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Community pharmacy Medicines Use Review: current challenges

Authors Latif A

Received 15 February 2018

Accepted for publication 30 March 2018

Published 9 July 2018 Volume 2018:7 Pages 83—92

DOI https://doi.org/10.2147/IPRP.S148765

Checked for plagiarism Yes

Review by Single-blind

Peer reviewers approved by Dr Colin Mak

Peer reviewer comments 3

Editor who approved publication: Professor Jonathan Ling


Asam Latif

School of Health Sciences, Queen’s Medical Centre, The University of Nottingham, Nottingham, UK

Abstract: With a growing aging population, the appropriate, effective, and safe use of medicines is a global health policy priority. One concern is patients’ non-adherence to medicines, which is estimated to be up to 50%. Policymakers seek to reconfigure medicine management services and consider community pharmacy as especially well-placed to improve medicine use. In England and Wales, a commissioned medication review service called “Medicines Use Reviews (MURs)” was made available in through the National Health Service (NHS) in 2005. This involves a patient–pharmacist consultation to improve patients’ knowledge and the use of medicines and to help reduce avoidable waste. However, over a decade since their introduction, questions remain over the extent to which the MUR policy has successfully been embedded in practice and translated into more effective use of medicines. The MUR intervention continues to hold many challenges ranging from poor public awareness and acceptance of MURs, organizational constraints, and issues over interprofessional collaboration. Many of these challenges are not exclusive to the MUR service, or even to the community pharmacy setting. Nevertheless, by identifying and exposing such challenges, an opportunity exists for policymakers and commissioners to seek to improve this service to patients. This narrative review explores the current challenges that face MURs. Damschroder et al’s consolidated framework for implementation research is employed to help organize these challenges from patient and professional perspectives across multiple contexts. Over the past decade, MUR policy and practice has continued to evolve, being shaped by research, organizational and professional influences, and policy. Reforms to the service suggest that the MURs are becoming more responsive to patients’ need and preferences. It is intended that this review will create impetus and scope for further debate, service reconfiguration, and ultimately service improvement.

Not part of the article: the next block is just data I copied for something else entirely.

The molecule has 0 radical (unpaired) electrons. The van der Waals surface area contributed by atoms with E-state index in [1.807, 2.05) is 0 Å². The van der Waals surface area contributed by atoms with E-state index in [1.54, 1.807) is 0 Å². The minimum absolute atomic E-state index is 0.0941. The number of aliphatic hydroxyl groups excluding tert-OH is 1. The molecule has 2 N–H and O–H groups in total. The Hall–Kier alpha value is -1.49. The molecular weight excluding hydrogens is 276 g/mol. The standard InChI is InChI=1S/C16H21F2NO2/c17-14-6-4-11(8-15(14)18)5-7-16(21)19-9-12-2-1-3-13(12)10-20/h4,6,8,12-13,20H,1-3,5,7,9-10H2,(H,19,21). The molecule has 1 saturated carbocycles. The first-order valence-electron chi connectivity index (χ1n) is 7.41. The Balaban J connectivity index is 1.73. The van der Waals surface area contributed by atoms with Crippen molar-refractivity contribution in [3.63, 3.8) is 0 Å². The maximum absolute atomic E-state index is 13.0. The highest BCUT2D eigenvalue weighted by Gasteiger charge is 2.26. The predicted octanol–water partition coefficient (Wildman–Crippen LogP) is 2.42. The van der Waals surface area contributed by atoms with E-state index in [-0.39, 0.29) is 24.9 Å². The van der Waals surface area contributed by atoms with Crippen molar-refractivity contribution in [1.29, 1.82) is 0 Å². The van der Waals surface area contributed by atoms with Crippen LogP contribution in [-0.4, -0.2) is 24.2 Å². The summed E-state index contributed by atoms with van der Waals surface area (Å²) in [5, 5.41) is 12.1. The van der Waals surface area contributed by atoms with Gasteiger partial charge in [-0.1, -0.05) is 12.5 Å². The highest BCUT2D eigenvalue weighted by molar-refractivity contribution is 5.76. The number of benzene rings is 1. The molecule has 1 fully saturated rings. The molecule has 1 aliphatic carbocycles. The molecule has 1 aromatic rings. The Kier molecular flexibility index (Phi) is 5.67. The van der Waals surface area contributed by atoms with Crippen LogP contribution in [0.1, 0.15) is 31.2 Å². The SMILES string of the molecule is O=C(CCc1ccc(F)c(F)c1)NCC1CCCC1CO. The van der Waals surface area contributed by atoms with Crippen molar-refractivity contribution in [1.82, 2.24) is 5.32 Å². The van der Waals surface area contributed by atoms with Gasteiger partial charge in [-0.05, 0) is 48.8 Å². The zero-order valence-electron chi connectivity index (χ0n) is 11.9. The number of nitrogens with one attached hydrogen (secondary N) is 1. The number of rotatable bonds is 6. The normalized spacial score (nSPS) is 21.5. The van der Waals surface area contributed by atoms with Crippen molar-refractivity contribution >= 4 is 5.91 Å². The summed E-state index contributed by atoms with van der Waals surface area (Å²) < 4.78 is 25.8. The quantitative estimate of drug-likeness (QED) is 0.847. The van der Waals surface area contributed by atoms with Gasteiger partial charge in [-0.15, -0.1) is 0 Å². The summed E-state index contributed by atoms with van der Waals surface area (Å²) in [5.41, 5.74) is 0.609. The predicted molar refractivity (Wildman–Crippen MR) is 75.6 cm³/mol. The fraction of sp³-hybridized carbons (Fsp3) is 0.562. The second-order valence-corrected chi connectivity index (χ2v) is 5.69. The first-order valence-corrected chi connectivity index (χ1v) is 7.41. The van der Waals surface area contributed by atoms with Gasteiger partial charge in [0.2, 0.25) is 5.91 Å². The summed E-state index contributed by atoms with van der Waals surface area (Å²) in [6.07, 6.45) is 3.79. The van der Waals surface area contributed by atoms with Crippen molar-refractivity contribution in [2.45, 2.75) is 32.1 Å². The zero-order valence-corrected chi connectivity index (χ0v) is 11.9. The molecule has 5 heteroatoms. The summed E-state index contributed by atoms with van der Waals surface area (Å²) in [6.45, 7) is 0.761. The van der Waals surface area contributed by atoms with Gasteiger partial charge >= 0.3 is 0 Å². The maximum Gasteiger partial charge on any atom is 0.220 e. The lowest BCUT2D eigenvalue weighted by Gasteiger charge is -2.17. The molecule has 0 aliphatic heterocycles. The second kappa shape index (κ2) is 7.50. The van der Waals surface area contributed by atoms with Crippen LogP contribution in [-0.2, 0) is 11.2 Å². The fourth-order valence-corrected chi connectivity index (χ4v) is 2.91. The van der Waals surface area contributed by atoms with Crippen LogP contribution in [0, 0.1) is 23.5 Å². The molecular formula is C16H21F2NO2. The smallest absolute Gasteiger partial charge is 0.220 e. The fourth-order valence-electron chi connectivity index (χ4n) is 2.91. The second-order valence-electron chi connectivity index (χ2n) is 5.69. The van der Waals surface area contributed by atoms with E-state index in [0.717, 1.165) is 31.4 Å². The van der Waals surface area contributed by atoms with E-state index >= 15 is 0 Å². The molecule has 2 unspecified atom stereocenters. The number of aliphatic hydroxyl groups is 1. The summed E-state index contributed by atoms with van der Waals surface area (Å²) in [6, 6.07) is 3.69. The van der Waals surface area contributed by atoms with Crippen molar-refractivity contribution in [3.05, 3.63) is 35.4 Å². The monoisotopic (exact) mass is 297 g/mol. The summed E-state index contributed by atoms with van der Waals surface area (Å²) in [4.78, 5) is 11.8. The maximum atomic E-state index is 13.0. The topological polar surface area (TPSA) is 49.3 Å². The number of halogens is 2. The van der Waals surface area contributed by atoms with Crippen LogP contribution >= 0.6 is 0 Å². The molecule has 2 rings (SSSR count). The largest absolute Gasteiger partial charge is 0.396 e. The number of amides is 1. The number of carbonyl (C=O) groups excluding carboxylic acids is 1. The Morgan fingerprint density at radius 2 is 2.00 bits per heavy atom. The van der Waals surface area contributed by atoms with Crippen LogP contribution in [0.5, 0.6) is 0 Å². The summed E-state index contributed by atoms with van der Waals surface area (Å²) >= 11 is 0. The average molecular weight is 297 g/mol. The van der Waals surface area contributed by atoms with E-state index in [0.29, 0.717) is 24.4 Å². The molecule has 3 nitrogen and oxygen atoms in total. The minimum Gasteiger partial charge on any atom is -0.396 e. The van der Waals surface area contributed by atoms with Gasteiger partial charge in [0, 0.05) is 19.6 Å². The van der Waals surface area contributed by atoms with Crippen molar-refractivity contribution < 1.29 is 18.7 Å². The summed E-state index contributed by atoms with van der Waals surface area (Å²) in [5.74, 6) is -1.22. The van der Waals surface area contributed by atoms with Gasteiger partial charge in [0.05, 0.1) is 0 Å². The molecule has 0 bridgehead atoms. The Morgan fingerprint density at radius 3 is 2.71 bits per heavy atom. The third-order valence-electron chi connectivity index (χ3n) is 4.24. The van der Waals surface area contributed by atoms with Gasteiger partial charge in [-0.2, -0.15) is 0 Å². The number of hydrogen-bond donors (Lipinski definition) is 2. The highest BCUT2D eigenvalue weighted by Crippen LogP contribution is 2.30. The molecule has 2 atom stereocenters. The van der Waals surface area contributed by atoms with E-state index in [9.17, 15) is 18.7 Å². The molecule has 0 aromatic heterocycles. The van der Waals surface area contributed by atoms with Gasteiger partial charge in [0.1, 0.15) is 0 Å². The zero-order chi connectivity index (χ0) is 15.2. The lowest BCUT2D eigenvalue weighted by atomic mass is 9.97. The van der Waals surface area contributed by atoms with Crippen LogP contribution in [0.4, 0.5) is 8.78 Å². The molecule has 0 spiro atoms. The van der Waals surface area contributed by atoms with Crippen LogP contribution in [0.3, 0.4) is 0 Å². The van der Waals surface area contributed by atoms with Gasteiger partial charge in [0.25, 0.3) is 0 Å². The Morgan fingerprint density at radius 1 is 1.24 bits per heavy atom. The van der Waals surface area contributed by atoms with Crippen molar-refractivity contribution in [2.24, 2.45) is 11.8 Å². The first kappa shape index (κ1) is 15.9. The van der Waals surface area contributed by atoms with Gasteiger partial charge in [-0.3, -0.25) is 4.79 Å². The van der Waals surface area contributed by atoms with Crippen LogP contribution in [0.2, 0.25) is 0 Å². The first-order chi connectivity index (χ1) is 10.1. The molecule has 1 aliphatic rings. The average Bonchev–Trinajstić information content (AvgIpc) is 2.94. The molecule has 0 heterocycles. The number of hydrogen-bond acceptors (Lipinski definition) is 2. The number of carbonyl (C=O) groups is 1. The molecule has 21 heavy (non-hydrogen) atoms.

Keywords: adherence, community pharmacy, medicines management, Medicines Use Reviews, pharmacist, implementation research, medicines optimization

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